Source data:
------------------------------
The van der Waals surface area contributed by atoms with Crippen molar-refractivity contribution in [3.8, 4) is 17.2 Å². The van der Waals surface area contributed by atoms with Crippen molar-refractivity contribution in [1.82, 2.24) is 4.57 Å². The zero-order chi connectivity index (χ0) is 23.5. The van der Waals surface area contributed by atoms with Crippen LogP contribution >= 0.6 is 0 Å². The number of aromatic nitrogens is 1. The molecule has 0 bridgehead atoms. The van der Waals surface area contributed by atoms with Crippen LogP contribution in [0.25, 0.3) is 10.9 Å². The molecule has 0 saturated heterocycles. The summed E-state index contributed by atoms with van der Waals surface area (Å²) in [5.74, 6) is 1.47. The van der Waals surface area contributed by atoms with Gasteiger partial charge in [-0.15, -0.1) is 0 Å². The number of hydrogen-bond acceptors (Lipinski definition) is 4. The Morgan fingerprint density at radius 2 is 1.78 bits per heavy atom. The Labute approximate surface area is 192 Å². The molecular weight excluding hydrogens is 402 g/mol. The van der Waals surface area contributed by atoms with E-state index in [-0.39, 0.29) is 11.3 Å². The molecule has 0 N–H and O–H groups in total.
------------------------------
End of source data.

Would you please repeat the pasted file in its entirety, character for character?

The van der Waals surface area contributed by atoms with Crippen molar-refractivity contribution in [3.8, 4) is 17.2 Å². The van der Waals surface area contributed by atoms with Crippen molar-refractivity contribution in [1.82, 2.24) is 4.57 Å². The zero-order chi connectivity index (χ0) is 23.5. The van der Waals surface area contributed by atoms with Crippen LogP contribution >= 0.6 is 0 Å². The number of aromatic nitrogens is 1. The molecule has 0 bridgehead atoms. The van der Waals surface area contributed by atoms with Crippen LogP contribution in [0.25, 0.3) is 10.9 Å². The molecule has 0 saturated heterocycles. The summed E-state index contributed by atoms with van der Waals surface area (Å²) in [5.74, 6) is 1.47. The van der Waals surface area contributed by atoms with Gasteiger partial charge in [-0.15, -0.1) is 0 Å². The number of hydrogen-bond acceptors (Lipinski definition) is 4. The Morgan fingerprint density at radius 2 is 1.78 bits per heavy atom. The Labute approximate surface area is 192 Å². The molecular weight excluding hydrogens is 402 g/mol. The van der Waals surface area contributed by atoms with E-state index in [-0.39, 0.29) is 11.3 Å². The molecule has 0 N–H and O–H groups in total.